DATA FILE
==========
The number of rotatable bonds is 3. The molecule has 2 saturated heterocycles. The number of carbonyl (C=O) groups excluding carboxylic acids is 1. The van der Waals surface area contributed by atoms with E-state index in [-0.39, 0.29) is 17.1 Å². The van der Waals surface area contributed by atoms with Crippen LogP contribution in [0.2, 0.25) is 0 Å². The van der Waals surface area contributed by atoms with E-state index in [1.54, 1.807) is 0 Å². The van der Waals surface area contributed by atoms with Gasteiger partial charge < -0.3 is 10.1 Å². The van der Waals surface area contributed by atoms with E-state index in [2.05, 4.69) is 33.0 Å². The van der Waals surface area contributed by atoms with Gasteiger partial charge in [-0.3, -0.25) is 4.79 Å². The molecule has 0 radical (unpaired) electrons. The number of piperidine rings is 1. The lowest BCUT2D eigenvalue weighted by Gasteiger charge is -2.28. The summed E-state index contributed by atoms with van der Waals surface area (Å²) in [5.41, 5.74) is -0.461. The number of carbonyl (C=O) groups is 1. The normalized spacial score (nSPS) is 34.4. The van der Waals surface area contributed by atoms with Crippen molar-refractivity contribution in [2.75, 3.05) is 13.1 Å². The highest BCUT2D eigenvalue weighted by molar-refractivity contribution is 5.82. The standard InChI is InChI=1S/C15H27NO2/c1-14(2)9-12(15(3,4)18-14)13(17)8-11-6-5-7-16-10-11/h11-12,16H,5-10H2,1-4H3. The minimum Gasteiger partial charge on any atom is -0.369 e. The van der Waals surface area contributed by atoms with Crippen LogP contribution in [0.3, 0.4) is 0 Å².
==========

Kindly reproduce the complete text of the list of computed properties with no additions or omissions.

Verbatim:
The number of rotatable bonds is 3. The molecule has 2 saturated heterocycles. The number of carbonyl (C=O) groups excluding carboxylic acids is 1. The van der Waals surface area contributed by atoms with E-state index in [-0.39, 0.29) is 17.1 Å². The van der Waals surface area contributed by atoms with Crippen LogP contribution in [0.2, 0.25) is 0 Å². The van der Waals surface area contributed by atoms with E-state index in [1.54, 1.807) is 0 Å². The van der Waals surface area contributed by atoms with Gasteiger partial charge < -0.3 is 10.1 Å². The van der Waals surface area contributed by atoms with E-state index in [2.05, 4.69) is 33.0 Å². The van der Waals surface area contributed by atoms with Gasteiger partial charge in [-0.3, -0.25) is 4.79 Å². The molecule has 0 radical (unpaired) electrons. The number of piperidine rings is 1. The lowest BCUT2D eigenvalue weighted by Gasteiger charge is -2.28. The summed E-state index contributed by atoms with van der Waals surface area (Å²) in [5.41, 5.74) is -0.461. The number of carbonyl (C=O) groups is 1. The normalized spacial score (nSPS) is 34.4. The van der Waals surface area contributed by atoms with Crippen molar-refractivity contribution in [2.75, 3.05) is 13.1 Å². The highest BCUT2D eigenvalue weighted by molar-refractivity contribution is 5.82. The standard InChI is InChI=1S/C15H27NO2/c1-14(2)9-12(15(3,4)18-14)13(17)8-11-6-5-7-16-10-11/h11-12,16H,5-10H2,1-4H3. The minimum Gasteiger partial charge on any atom is -0.369 e. The van der Waals surface area contributed by atoms with Crippen LogP contribution in [0.3, 0.4) is 0 Å².